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Oil Spill Dispersants: Efficacy and Effects Droplet-size distributions result from the interaction of two processes: (1) droplet formation due to turbulent shear and (2) size fractionation due to differential rise velocities (Lunel, 1995b). Although the mechanism of droplet formation has not been proven, the initial size distribution of chemically dispersed oil droplets is thought to be related to the scale of the smallest eddies (i.e., microscale turbulence; Delvigne and Sweeney, 1988; Lunel, 1995b; Li and Garrett, 1998), but the distribution will be shifted toward smaller droplets following a period of quiescence due to resurfacing of larger droplets (Daling et al., 1990; Lunel, 1995b). Lunel (1995b) has suggested that dispersant effectiveness tests should be conducted in laboratory-scale systems and wave tanks that generate microscale turbulence similar to that which prevails in surface seawater, because such similarity suggests that the droplet-formation mechanisms will also be similar. Therefore, effectiveness testing should include measurement of droplet-size distributions, preferably in the presence of turbulent mixing energy, so that the observed size distribution will not be affected by size fractionation. Although droplet-size distributions have been measured in some lab-scale effectiveness-testing systems (Byford et al., 1984; Daling et al., 1990a; Lunel, 1995b; Fingas et al., 1995d), the effects of energy dissipation rate, oil and dispersant characteristics, and dispersant treatment should be more thoroughly investigated, because the existing database is not sufficient to support general conclusions regarding how (or whether) these factors affect the droplet-formation mechanisms and kinetics. Even fewer data are available regarding droplet-size distributions formed during dispersant effectiveness tests in wave tanks (Lunel, 1995b). Since one argument for increased use of these systems is their presumed ability to simulate sea surface conditions, it would be prudent to test this hypothesis by measuring droplet-size distributions and comparing them to those measured at sea. More effort has been focused on studying the relationship between droplet size and dispersant effectiveness, but conflicting results have been obtained. For example, one study demonstrated an inverse relationship between dispersant effectiveness and the volume median droplet diameter (Byford et al., 1984), whereas others observed no correlation between effectiveness and characteristic droplet size (Daling et al., 1990a; Fingas et al., 1995d; Lunel, 1995b). Although the relationship between effectiveness and droplet-size distribution is uncertain, the droplet-size distributions clearly vary among different experimental systems: volume mean diameters of about 3 mm were observed in a system that was mixed by a six-blade vaned-disk turbine (Jasper et al., 1978), whereas significantly larger diameters (volume median diameters of 20 to 45 µm) were observed in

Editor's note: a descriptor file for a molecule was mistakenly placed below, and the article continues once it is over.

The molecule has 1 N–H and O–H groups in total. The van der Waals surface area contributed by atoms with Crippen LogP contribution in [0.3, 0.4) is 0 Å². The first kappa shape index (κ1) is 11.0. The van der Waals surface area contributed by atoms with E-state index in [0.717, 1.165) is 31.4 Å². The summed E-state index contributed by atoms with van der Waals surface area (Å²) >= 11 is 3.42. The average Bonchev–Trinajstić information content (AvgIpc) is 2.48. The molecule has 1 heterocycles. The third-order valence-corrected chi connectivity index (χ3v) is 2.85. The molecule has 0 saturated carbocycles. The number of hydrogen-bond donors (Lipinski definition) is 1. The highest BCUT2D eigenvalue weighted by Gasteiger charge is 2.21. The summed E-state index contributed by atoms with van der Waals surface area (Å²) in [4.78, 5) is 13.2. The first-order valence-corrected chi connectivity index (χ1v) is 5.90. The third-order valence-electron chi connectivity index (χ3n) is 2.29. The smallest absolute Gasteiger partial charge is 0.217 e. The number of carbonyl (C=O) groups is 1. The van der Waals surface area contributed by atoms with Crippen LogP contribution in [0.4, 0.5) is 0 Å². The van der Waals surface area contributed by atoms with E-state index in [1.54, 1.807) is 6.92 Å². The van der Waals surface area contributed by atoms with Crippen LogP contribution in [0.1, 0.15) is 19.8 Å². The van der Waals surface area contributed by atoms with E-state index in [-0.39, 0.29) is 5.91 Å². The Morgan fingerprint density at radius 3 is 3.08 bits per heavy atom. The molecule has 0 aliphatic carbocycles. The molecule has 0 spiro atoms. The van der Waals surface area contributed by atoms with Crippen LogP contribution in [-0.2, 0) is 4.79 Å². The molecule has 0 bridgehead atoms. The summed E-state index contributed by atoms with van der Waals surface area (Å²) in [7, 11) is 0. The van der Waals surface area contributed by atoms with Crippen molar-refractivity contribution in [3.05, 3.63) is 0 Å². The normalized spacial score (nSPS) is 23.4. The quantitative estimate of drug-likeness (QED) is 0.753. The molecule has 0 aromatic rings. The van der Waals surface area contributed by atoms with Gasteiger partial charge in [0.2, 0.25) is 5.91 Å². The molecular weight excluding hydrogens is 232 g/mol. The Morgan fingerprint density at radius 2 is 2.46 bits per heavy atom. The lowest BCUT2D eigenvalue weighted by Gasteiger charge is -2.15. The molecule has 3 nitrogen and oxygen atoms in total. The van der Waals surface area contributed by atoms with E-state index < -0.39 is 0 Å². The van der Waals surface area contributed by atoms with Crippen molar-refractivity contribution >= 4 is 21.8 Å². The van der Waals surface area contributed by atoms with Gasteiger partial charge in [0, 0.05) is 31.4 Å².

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Oil Spill Dispersants: Efficacy and Effects FIGURE 3-3 Effect of a chemical dispersant (premixed Dasic Slickgone NS) on the droplet-size distribution produced when crude oil (Forties) was dispersed at sea. SOURCE: Reconstructed from data presented by Lunel (1995b).